Re: Harlequin Tusk & Bird Wrasse in Reef? Hi Anthony, Thank you so much for advising me on those beauties.  <always welcome, my friend> Well the HT and BW I saw in the shop is less than 7 inches long.  <which sounds like "up to seven inches" to me...heehee. They typically come in large (5-6 inches) and sure don't stop growing from there> Are they OK with the tank? Latest I heard my clams could be in danger with these guys. Is it true? Don't want my expensive clams to die. <clams are portable and can be smashed against the rocks easily. Although not preferred fare... I cannot convey strongly enough how large wrasse species do not belong in a reef. You need a FOWLR tank for these bulls> ps. Was wondering how you guys run your service? I mean do you do it on voluntarily basis answering idiot question like mine or is it subsidized by something else. You guys are wonderfully incredible in assisting people out there with marine issues and I think we should do something back. <thanks kindly... all volunteer work. Bob started this great site out of his kindness and empathy for the industry and aquarists.. as it grows, he enlists the help of friends like us. Best regards to you and all, Anthony Calfo>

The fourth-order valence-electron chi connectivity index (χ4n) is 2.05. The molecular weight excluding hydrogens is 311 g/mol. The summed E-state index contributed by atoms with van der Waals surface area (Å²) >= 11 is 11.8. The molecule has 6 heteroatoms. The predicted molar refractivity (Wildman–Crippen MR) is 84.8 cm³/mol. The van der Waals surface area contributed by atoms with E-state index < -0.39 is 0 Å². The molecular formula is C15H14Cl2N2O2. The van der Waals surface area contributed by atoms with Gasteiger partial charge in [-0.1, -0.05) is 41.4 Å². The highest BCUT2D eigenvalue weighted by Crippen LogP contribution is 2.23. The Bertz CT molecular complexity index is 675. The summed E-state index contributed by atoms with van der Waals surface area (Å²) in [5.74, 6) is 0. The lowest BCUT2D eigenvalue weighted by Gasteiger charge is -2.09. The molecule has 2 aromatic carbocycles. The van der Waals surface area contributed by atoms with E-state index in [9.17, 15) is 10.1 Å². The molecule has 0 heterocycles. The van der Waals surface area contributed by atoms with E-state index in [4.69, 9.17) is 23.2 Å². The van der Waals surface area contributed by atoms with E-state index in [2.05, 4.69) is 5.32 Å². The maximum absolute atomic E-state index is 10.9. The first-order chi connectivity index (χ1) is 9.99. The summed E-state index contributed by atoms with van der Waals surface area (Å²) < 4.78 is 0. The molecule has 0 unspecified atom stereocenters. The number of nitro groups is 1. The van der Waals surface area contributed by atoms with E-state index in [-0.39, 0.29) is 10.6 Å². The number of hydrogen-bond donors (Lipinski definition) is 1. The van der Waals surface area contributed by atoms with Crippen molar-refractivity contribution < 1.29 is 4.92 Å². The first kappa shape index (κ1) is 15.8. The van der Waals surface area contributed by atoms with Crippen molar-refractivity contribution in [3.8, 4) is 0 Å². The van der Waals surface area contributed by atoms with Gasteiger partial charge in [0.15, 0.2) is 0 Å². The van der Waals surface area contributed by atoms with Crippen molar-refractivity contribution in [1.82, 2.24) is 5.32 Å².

Stressed Out Clams? Dear WWM Crew, Gentlemen, how are you?  <very well with thanks!> I need your professional advice once more; I hope you don't mind as I truly appreciate all your efforts/inputs to improve this hobby.  <thanks again... but it is not entirely altruistic: Bob pays us handsomely in chocolate malt balls> I have a few questions regarding my recently purchased squamosa clam and maxima clam. First, let me preface by giving you the conditions of my 90 gallon reef tank: lightning--powered by 2x-175 watt 10,000K metal halides and 130 watts of actinic PC, and water parameters--pH @ 8.3, carbonate hardness @ 10.5 dKH, salinity @ 1.025, calcium @ 400ppm, temperature is constant @ 78 degree, magnesium @ 1300ppm, ammonia @ 0ppm, nitrite @ 0ppm, and nitrates @ 2ppm. Fishes included are: yellow and purple tangs, and 3 flame wrasses. The two clams were purchased 3 days ago and they are both about 3.5 inches. They are placed at the bottom being acclimated to my lightning system.  <excellent... that was my first question in mind... Good move> I plan to move the maxima clam towards the middle of the tank at the end of this week and leave the squamosa clam at the bottom. Would this be a wise decision?  <because of adult sizes and likely light requirements, I would agree that this is reasonable> My concern with both of these clams is the wide opening of their incurrent siphon. It is more pronounce with the squamosa than the maxima and this occurrence only happens when the metal halides are on. <many theorizes for this...not all bad. Have you read Daniel Knop's Giant Clams book? Excellent!!!> When the metal halides are off and only the actinic PCs are on or the lights are completely off, the incurrent siphon is completely closed. Is this normal behavior?  <the predictability of it is reassuring but categorically it may not happen with all> Or should I be concern with predation, sickness, and/or accumulated stress from shipping?  <do examine closely (and periodically 4-6 times yearly or better) for tiny pyramidellid snails> I performed the shading test, and the maxima is very responsive to blockage of light and the squamosa is less responsive.  < an unreliable test. Some like T. gigas hardly respond at all> This has led me to wonder about the correlation between the squamosa having a wider incurrent siphon opening and its slower response rate to the shading test as not being in good health.  <not necessarily> I have also checked for predation with a flashlight at night and I did not see any snails on the mantles.  <excellent> I feed DT's twice a week.  <hmmm... do read in Knop's book about feeding protocols and foodstuffs. Also, review past FAQs and archives on how best to feed such phytoplankton supplements unless you are already using a blender> Is there anything I do to help them? Any comments and/or input is greatly appreciated. <unfortunately the clam is not exhibiting any symptom that we may fairly act upon. Your system is very fine, and acclimation procedures quite considerate. It may simply be acclimation/adaptation or even nothing at all. Do not be attempted to move the clams at all for at least 2 weeks. Observe their behavior and follow up here if necessary. I suspect at the end of two weeks there will be no new news <wink> and all will be fine. Best regards, Anthony> Thank you, Dan